I have been offered a job in the US and I want to explore the country. I'm allowed to live anywhere, so I need a location that will be best for both living and travelling. Ideally it'll be warm – and the less I spend on rent, the more I spend on travel. Marcin Gorecki
Your last point excludes a couple of the more obvious targets – New York City and San Francisco are fabulous locations, with great connections, but rent costs and other living expenses are punishingly high.
The most "liveable" places in America tend to be on the fringes – Seattle, Portland and San Diego on the West Coast, Providence and Key West on the East – and none of these has particularly good air links to help you explore.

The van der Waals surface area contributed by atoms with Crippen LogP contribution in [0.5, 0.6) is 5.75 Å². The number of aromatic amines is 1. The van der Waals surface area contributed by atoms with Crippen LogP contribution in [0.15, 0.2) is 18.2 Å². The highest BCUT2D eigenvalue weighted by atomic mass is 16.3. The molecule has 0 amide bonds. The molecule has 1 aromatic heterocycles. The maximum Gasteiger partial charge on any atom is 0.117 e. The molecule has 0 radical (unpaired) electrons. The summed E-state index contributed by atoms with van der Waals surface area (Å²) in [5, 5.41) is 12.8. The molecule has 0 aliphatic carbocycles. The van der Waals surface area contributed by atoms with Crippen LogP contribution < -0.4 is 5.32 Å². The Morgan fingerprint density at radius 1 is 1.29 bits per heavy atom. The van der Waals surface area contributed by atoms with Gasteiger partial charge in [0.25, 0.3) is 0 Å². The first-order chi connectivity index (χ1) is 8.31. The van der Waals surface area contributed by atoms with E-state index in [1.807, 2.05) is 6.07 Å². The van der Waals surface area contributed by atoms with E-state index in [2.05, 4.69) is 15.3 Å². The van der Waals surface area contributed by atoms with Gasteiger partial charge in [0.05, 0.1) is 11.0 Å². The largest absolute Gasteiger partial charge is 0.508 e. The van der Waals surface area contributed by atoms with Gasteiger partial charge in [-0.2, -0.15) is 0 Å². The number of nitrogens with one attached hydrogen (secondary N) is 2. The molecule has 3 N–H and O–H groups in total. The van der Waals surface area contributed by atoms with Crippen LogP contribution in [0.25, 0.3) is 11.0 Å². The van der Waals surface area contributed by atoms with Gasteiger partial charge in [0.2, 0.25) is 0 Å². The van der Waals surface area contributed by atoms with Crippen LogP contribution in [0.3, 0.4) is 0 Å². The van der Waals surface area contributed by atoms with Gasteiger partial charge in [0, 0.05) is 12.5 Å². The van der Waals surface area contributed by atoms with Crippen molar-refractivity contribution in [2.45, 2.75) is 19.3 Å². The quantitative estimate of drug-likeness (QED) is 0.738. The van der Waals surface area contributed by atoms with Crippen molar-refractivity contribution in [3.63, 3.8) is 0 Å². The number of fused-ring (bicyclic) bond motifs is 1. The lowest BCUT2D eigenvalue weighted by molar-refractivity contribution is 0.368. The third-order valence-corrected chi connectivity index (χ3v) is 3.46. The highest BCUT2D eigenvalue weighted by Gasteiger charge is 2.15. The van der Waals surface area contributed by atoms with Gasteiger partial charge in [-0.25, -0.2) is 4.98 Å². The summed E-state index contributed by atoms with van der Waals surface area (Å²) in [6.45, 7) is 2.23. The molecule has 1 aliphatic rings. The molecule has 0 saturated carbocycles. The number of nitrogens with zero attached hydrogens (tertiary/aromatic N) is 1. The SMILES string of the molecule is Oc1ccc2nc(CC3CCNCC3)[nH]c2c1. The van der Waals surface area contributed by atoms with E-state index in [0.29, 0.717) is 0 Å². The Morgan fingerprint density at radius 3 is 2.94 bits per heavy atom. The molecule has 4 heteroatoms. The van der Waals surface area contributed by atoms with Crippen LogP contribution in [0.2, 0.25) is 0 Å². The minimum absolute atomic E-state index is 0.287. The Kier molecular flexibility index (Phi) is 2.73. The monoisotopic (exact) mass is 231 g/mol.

The leading candidates in terms of sheer numbers of air links are Atlanta, Chicago and Dallas. Of these, easily the most interesting city is Chicago, which is also America's rail hub, but prices are relatively high and the winters are bitterly cold.
A couple of locations in the foothills of the Rockies are tempting: Albuquerque in New Mexico, for clear skies and Native American culture; Boulder, Colorado, a small, lively city on the doorstep of the Great Outdoors. The latter has better air links, thanks to its proximity to Denver's vast airport.
Given all the variables, our advice: follow Elvis to Memphis, Tennessee – where summers aren't too hot and winters aren't too cold. The birthplace of the blues is a vibrant city astride the Mississippi, with relatively low living costs and easy access to some great locations.
Chicago is an overnight rail journey away. Heading south, the City of New Orleans train will take you to the "Big Easy" in a manageable eight hours. Memphis is also a hub for America's biggest airline, Delta. And Interstate 40, the "Music Highway", will take you to Nashville in four hours.
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